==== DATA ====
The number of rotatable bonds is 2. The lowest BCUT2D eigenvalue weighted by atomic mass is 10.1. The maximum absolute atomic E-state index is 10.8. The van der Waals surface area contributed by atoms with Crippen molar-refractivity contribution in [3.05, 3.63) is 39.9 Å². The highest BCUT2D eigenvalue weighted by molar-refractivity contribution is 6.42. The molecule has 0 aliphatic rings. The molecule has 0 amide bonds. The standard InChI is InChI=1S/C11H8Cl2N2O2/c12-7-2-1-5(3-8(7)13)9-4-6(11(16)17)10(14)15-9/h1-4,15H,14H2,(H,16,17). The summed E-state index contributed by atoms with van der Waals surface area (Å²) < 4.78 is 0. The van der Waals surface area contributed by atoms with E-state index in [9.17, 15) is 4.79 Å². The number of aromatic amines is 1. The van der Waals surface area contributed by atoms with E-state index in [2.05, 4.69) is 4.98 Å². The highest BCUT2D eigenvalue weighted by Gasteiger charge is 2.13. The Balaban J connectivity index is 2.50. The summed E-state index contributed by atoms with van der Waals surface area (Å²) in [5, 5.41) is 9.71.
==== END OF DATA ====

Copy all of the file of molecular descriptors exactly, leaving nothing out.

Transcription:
The number of rotatable bonds is 2. The lowest BCUT2D eigenvalue weighted by atomic mass is 10.1. The maximum absolute atomic E-state index is 10.8. The van der Waals surface area contributed by atoms with Crippen molar-refractivity contribution in [3.05, 3.63) is 39.9 Å². The highest BCUT2D eigenvalue weighted by molar-refractivity contribution is 6.42. The molecule has 0 aliphatic rings. The molecule has 0 amide bonds. The standard InChI is InChI=1S/C11H8Cl2N2O2/c12-7-2-1-5(3-8(7)13)9-4-6(11(16)17)10(14)15-9/h1-4,15H,14H2,(H,16,17). The summed E-state index contributed by atoms with van der Waals surface area (Å²) < 4.78 is 0. The van der Waals surface area contributed by atoms with E-state index in [9.17, 15) is 4.79 Å². The number of aromatic amines is 1. The van der Waals surface area contributed by atoms with E-state index in [2.05, 4.69) is 4.98 Å². The highest BCUT2D eigenvalue weighted by Gasteiger charge is 2.13. The Balaban J connectivity index is 2.50. The summed E-state index contributed by atoms with van der Waals surface area (Å²) in [5, 5.41) is 9.71.